Things on My Kitchen Counter


Recently we had new kitchen counters installed at our house. In taking everything off the counters, I began to re-evaluate what I was going to put back!

What was really important to me and would help me cook quick, healthy meals? And (this is an important AND!) … would make my kitchen a pleasant environment for cooking.

Kitchen organizers recommend only keeping items you use several times weekly or a daily basis on top of your kitchen counter. Here’s what made the cut and stayed on top of my counter.


Several fruits continue to ripen at room temperature. This inexpensive 2-tiered  fruit stand (shown above) offered an attractive counter-top storage space. Fruits that benefit by room temperature storage as they ripen to perfection include avocados and tomatoes (botanically, they are fruits), kiwifruit, nectarines, peaches, pears, bananas, and plums.

Place a counter-top fruit stand in a clean, dry, well-ventilated place, away from direct sunlight and away from areas where meat is prepared.


It’s recommended storing garlic, onions, and potatoes in a well-ventilated area in the pantry. Protect potatoes from light to avoid greening.

But what if you don’t have a pantry?

I found some storage canisters on the Internet that allowed ventilation and prevented light from reaching the potatoes. And … they looked attractive on my kitchen counter.

There also are several brands of decorative cloth storage sacks that provide ventilation and protect from light. Some of the sacks can even be hung from the wall. Individual plastic or wire baskets work well in a pantry.


The holes in these canisters provide ventilation for my potatoes, onions, and garlic.


Research by Washington State University found the best method of safely grilling meats is using a double-sided (clam-shell) type grill that cooks both sides of the meat at once. These grills also are one of the fastest and easiest means of grilling meat. And, they are easy to clean … especially nice when someone else in the house helps by cleaning up after you cook!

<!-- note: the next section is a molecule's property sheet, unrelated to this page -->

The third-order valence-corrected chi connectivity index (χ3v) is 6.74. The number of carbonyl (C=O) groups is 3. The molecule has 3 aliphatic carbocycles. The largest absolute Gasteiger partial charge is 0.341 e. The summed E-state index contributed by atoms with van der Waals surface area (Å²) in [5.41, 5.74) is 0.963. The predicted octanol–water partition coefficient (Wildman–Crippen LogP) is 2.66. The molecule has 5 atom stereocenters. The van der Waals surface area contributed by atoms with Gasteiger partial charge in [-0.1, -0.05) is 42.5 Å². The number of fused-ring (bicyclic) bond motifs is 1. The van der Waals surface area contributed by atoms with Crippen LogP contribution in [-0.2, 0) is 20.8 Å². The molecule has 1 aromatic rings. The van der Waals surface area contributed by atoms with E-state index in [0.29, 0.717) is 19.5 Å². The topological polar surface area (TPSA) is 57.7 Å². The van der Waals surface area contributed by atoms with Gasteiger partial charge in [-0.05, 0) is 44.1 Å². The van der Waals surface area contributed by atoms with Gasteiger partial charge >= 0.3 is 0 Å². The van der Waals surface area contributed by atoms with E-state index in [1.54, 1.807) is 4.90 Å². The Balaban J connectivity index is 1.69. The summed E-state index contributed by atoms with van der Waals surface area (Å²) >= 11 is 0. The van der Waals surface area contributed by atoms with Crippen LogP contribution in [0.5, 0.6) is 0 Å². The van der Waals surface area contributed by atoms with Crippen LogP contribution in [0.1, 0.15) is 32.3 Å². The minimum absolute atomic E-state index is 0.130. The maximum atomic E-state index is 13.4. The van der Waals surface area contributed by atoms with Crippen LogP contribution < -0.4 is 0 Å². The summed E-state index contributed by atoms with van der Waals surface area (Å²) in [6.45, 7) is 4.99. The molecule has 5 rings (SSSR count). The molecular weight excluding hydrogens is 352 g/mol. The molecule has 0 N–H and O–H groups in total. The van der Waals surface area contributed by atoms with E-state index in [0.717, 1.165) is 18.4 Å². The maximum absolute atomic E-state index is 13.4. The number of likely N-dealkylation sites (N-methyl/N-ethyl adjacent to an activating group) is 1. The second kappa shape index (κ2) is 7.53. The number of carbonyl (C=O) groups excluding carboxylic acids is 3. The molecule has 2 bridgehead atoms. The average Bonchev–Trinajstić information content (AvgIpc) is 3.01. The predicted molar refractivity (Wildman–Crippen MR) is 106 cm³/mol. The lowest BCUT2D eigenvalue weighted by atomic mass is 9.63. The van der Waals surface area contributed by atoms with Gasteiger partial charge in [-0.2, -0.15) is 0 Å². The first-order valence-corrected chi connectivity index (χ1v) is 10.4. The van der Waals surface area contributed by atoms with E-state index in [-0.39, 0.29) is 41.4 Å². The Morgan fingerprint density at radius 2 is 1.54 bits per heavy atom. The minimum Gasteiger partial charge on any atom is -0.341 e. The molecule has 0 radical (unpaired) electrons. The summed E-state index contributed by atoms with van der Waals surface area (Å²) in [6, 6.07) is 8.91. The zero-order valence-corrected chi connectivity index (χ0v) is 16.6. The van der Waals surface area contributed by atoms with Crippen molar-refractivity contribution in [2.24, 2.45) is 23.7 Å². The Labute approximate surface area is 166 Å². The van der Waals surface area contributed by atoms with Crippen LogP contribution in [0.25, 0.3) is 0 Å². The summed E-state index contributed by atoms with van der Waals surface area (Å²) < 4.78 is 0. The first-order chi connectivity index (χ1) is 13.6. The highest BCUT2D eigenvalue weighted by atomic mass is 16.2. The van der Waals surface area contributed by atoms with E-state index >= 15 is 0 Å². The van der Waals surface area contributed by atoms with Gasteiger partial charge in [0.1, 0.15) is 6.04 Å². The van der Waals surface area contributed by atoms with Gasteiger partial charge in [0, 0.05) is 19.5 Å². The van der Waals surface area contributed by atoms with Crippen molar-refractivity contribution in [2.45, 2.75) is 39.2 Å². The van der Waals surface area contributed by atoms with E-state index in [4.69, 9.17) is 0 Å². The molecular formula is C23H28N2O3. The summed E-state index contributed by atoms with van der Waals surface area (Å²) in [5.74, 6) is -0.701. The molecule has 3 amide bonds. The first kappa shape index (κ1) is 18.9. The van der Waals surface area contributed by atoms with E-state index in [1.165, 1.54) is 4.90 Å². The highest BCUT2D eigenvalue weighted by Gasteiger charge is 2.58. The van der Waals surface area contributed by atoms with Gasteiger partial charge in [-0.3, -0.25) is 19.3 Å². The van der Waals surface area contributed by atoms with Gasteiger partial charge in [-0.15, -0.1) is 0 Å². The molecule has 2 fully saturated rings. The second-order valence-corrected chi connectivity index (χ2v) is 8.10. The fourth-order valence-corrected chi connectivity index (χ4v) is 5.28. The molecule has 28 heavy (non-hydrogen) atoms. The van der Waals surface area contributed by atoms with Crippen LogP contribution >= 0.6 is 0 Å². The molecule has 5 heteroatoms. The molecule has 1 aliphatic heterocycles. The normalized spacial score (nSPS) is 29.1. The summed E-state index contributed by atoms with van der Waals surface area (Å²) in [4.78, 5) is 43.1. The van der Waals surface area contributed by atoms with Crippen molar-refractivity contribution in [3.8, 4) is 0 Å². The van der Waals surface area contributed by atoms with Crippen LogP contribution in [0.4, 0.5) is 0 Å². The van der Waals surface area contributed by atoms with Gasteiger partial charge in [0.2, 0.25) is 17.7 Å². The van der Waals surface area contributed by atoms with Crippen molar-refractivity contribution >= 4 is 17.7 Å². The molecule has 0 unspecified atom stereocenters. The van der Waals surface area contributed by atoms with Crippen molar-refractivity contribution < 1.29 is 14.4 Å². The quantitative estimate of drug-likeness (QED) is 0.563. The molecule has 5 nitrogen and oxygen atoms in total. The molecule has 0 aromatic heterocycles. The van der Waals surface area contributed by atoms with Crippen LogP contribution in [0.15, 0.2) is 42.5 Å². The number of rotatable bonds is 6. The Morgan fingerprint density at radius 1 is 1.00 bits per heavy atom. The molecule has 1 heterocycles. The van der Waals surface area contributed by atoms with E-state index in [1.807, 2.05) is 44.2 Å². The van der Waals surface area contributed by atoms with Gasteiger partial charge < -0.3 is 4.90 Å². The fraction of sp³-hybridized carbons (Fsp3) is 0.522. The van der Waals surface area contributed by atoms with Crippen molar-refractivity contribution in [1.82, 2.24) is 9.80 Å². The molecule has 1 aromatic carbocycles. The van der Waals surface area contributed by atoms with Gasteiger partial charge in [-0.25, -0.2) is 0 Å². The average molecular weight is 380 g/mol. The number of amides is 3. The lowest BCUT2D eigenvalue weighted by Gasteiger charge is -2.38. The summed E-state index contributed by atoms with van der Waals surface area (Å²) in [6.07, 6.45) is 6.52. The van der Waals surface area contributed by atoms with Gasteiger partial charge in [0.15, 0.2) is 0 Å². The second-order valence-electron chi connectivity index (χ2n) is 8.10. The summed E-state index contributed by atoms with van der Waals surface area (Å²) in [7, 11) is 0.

An added benefit of a clam-shell grill is the ease of taking the temperature of thin cuts of meat from the side. According to an U.S. Department of Agriculture study, 1 out of every 4 hamburgers turns brown in the middle before it reaches a safe internal temperature. Using a food thermometer is the only way to assure a safe temperature. Check this USDA chart for safe minimum internal temperatures.


It is easy to insert an instant read thermometer into meat on a double-sided (clam-shell) grill to check its temperature while it is cooking.


At our house, there are almost always dishes in the dishwasher; dishes waiting to go in the dishwasher in one of our sink basins; and the other basin is in use cleaning fruits and vegetables, rinsing items. etc.

At the same time, there are items that need to be hand washed for various reasons. Our dish rack was always out.

Then, I discovered on the Internet several decorative dish racks that actually look attractive sitting on your counter-top.


If your dish rack has taken up permanent residence on your counter-top, it’s possible to find one that is both functional and decorative.


There are some items, such as my mixer and food processor, that are too heavy to keep lifting in and out of storage.

Along with my counter-top make-over, I gave them an update also. They are now protected from dust and have their accessory parts conveniently located in pockets with these covers.

An Internet search for “mixer cover” or “food processor cover” will locate several options for these items.


Covers for heavy counter-top mixers and blenders help keep them clean and dust-free. There are lots of colors, so you can match them to your kitchen decor.


My husband and I enjoy eating healthy foods, but they must taste good and be quick to prepare.

My goal with Cook It Quick is: Making you hungry for healthy food!

Follow along as I share recipes and kitchen tricks that help you enjoy the same types of foods. And though I am a registered dietitian and University of Nebraska-Lincoln extension educator, all my recipes must pass inspection by my toughest critic … my husband!

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